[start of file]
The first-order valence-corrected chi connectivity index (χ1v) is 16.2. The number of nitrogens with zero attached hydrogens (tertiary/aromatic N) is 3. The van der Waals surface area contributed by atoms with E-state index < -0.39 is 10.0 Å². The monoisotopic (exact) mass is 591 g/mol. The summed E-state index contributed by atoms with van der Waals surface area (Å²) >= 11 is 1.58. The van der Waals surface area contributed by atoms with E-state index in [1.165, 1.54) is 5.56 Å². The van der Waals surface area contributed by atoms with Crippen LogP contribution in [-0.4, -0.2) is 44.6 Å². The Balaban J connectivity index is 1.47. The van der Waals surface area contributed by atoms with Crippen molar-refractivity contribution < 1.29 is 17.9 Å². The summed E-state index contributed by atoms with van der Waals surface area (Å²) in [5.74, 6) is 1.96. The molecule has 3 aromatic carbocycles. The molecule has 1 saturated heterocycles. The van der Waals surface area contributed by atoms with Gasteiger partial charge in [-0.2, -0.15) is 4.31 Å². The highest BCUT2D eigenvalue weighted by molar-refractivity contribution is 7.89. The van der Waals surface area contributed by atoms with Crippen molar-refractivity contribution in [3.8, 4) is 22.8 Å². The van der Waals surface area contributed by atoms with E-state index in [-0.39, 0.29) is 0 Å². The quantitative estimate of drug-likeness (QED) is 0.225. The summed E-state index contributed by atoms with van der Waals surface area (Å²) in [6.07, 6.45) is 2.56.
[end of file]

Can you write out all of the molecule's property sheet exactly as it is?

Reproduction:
The first-order valence-corrected chi connectivity index (χ1v) is 16.2. The number of nitrogens with zero attached hydrogens (tertiary/aromatic N) is 3. The van der Waals surface area contributed by atoms with E-state index < -0.39 is 10.0 Å². The monoisotopic (exact) mass is 591 g/mol. The summed E-state index contributed by atoms with van der Waals surface area (Å²) >= 11 is 1.58. The van der Waals surface area contributed by atoms with E-state index in [1.165, 1.54) is 5.56 Å². The van der Waals surface area contributed by atoms with Crippen LogP contribution in [-0.4, -0.2) is 44.6 Å². The Balaban J connectivity index is 1.47. The van der Waals surface area contributed by atoms with Crippen molar-refractivity contribution < 1.29 is 17.9 Å². The summed E-state index contributed by atoms with van der Waals surface area (Å²) in [5.74, 6) is 1.96. The molecule has 3 aromatic carbocycles. The molecule has 1 saturated heterocycles. The van der Waals surface area contributed by atoms with Gasteiger partial charge in [-0.2, -0.15) is 4.31 Å². The highest BCUT2D eigenvalue weighted by molar-refractivity contribution is 7.89. The van der Waals surface area contributed by atoms with Crippen molar-refractivity contribution in [3.8, 4) is 22.8 Å². The van der Waals surface area contributed by atoms with E-state index in [-0.39, 0.29) is 0 Å². The quantitative estimate of drug-likeness (QED) is 0.225. The summed E-state index contributed by atoms with van der Waals surface area (Å²) in [6.07, 6.45) is 2.56.